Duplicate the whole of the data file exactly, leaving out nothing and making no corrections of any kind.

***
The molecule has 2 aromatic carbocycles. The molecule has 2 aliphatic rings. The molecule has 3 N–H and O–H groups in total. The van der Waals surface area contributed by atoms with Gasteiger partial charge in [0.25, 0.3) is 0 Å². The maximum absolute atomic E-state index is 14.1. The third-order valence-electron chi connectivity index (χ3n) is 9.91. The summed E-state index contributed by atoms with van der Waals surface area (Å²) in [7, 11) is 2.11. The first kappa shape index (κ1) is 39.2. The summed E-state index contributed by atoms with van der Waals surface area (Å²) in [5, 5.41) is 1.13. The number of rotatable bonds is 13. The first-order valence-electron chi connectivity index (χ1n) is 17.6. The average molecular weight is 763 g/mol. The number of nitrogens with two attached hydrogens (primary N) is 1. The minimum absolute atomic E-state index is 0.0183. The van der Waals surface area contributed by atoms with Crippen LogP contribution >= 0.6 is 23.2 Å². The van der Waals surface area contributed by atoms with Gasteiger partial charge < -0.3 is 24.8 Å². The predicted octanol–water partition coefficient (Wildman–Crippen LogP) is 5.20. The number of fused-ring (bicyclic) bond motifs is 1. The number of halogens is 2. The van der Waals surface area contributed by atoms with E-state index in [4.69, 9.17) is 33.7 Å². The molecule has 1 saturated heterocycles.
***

The molecule has 2 aromatic carbocycles. The molecule has 2 aliphatic rings. The molecule has 3 N–H and O–H groups in total. The van der Waals surface area contributed by atoms with Gasteiger partial charge in [0.25, 0.3) is 0 Å². The maximum absolute atomic E-state index is 14.1. The third-order valence-electron chi connectivity index (χ3n) is 9.91. The summed E-state index contributed by atoms with van der Waals surface area (Å²) in [7, 11) is 2.11. The first kappa shape index (κ1) is 39.2. The summed E-state index contributed by atoms with van der Waals surface area (Å²) in [5, 5.41) is 1.13. The number of rotatable bonds is 13. The first-order valence-electron chi connectivity index (χ1n) is 17.6. The average molecular weight is 763 g/mol. The number of nitrogens with two attached hydrogens (primary N) is 1. The minimum absolute atomic E-state index is 0.0183. The van der Waals surface area contributed by atoms with Crippen LogP contribution >= 0.6 is 23.2 Å². The van der Waals surface area contributed by atoms with Gasteiger partial charge < -0.3 is 24.8 Å². The predicted octanol–water partition coefficient (Wildman–Crippen LogP) is 5.20. The number of fused-ring (bicyclic) bond motifs is 1. The number of halogens is 2. The van der Waals surface area contributed by atoms with E-state index in [4.69, 9.17) is 33.7 Å². The molecule has 1 saturated heterocycles.